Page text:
It’s not hard to find an article online today about manufacturing’s return to the U.S. But to borrow a turn of phrase from the musician Prince, whoever is claiming they are bringing manufacturing back: manufacturing never left.
The attention to the industry is nice, and the hopefully helpful policies being set in place during this push for American manufacturing have been a long time coming. But one of the struggles of manufacturing has been to recruit qualified, dedicated workers to industry. The public perception that America is making a big push for the return of manufacturing holds with it some connotation that it is a risky industry to be in. After all, what if that push for a return, fails?
But manufacturing is not a startup company, nor is it an industry on its last legs. The same can be said for the metalcasting industry, although end-users have voiced their doubts due to a consolidation of the industry and drastic drop in the number of plants in the last 50 years.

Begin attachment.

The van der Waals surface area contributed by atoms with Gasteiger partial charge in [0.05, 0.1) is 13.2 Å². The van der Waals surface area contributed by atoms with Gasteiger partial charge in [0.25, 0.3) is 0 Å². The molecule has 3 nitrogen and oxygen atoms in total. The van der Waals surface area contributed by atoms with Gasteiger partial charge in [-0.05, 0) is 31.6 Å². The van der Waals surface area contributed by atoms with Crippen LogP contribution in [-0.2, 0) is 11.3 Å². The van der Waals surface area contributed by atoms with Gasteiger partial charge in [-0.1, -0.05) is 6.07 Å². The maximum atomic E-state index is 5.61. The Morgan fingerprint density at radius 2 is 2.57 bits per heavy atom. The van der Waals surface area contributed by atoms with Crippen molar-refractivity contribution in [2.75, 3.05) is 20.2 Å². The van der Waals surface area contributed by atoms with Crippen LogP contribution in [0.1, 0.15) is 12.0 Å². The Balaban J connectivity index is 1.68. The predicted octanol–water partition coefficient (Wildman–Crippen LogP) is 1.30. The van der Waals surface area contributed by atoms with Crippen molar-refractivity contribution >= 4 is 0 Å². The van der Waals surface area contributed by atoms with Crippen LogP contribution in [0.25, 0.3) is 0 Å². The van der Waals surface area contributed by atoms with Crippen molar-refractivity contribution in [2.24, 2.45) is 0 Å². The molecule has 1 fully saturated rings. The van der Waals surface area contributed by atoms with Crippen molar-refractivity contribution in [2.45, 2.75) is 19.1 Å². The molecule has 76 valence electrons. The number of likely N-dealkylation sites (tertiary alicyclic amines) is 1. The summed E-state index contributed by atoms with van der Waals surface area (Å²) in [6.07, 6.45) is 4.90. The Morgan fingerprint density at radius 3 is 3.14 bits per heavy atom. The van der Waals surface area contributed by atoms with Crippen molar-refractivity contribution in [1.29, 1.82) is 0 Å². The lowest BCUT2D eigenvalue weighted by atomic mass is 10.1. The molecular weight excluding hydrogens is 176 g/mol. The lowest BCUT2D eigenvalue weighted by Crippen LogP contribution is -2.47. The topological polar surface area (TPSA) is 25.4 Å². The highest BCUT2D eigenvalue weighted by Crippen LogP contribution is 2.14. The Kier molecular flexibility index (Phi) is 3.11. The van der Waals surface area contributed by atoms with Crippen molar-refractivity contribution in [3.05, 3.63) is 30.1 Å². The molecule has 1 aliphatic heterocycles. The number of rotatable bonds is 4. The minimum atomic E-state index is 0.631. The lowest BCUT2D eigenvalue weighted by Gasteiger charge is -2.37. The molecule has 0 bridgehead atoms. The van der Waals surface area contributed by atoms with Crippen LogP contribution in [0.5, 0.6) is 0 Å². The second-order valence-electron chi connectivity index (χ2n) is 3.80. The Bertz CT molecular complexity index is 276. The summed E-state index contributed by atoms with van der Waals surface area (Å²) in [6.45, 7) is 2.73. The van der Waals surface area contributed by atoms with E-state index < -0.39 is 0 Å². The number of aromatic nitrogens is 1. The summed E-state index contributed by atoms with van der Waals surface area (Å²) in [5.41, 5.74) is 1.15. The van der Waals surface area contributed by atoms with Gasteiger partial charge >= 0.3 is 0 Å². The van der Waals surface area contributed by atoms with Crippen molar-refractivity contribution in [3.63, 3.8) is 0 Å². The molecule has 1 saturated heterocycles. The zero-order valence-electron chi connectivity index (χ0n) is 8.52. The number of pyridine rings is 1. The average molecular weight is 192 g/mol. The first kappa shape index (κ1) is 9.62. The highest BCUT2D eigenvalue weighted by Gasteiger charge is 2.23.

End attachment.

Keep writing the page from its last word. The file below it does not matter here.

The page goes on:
But just as U.S. manufacturing as a whole still makes up a considerable portion of the U.S. (and global) economy, the metalcasting industry also pumps out a significant amount of the world’s castings. Some facts to remember:
- The U.S. metalcasting industry employs more than 200,000.
- The U.S. is the global leader in casting application and ranks second in casting production.
- The U.S. produces 12 million tons of castings annually at a value of more than $30 billion.
- Metalcasting has been an important facet of American manufacturing since before the Declaration of Independence was signed.
- It’s true some casting production was moved offshore starting in the late ‘90s, but that seems to have plateaued in 2007, and since then casting imports have remained relatively stable at about 22%.
Manufacturing is having a resurgence in public opinion, but let’s not forget manufacturing’s longevity.